Getting Ready for the Age of Experiential Education

As education continues to evolve, experiential education has been on the rise across K-12 schools and higher education. According to the Association for Experiential Education, this type of education is defined as “a teaching philosophy” that informs many methodologies in which educators purposefully engage with learners in direct experience and focused reflection in order to increase knowledge, develop skills, clarify values, and develop people’s capacity to contribute to their communities.” In other words, experiential education can be thought of as learning by doing, or incorporating more hands-on work and concrete experiences into the curriculum.

Study Abroad

One of the most well-known and best examples of experiential education is global education, or studying abroad. Though studying abroad was not extremely common in the United States a mere fifty years ago, the amount of students who are choosing to incorporate an international experience into their education is increasing. In addition, study abroad offices, departments, and provider companies have been steadily increasing over time as well, in order to accommodate for the demand of this educational experience.

Even though students from different walks of life will experience their time abroad differently than one another, studying abroad still accomplishes the goals of experiential learning, as defined by the Association of Experiential Education. Those who go abroad have valuable opportunities to develop intercultural skills more deeply than their counterparts who do not study abroad, hone language skills, build a sense of contributing back to communities, and learn about different values around the world. These skills are extremely valuable since companies and recruiters are now looking for intercultural skill sets in their candidates. As we move towards the age of experiential education, students should begin to plan ahead on how they can incorporate a study abroad into their educational plans.

Student-Centered Learning

Another excellent example of experiential education is the move towards student-centered learning. Many of us know the traditional methods of teaching: students are lined up, alert and ready to follow a teacher-centered lecture or lesson. Students are expected to take notes, ask questions, and listen. But the issue with this method of traditional teaching means we assume all students are coming into the lesson with the same level of learning – it does not address the varying levels of education that these students come in with.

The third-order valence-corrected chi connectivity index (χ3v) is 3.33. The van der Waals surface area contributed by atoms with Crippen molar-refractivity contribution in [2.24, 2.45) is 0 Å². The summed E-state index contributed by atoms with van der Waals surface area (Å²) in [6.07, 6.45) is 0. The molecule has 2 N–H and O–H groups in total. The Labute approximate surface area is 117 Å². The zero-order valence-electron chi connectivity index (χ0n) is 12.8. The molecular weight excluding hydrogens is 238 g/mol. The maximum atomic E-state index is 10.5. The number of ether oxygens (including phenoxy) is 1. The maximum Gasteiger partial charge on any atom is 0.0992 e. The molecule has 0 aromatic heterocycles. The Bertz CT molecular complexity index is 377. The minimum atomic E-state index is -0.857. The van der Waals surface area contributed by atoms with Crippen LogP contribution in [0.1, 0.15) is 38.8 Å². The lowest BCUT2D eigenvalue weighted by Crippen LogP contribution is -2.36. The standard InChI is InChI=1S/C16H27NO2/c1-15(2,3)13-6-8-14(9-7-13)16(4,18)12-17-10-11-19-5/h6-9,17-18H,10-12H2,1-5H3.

There are many ways to accommodate for student-centered learning, but one way is to differentiate instruction. Moving towards experiential education could mean more professional development for our educators to learn how to accommodate for the diverse learners in the classroom. It would require teachers to assess students before, during, and after the lesson to make sure they are differentiating the learning goals for each student. By focusing on the student, we are creating a student-centered learning environment where their needs are met.

Overall, the shift towards experiential education is a positive change that has excellent potential to really improve and enhance our traditional educational system. There are many more ways to incorporate experiential education practices within the classroom in both K-12 and higher education, and the first step is to shift our mindset to this non-traditional way of learning and support both our educators and students. Making their success a priority in this ever-changing world – where success looks different for every generation – will help us continue to evolve with the new ideas of experiential education.

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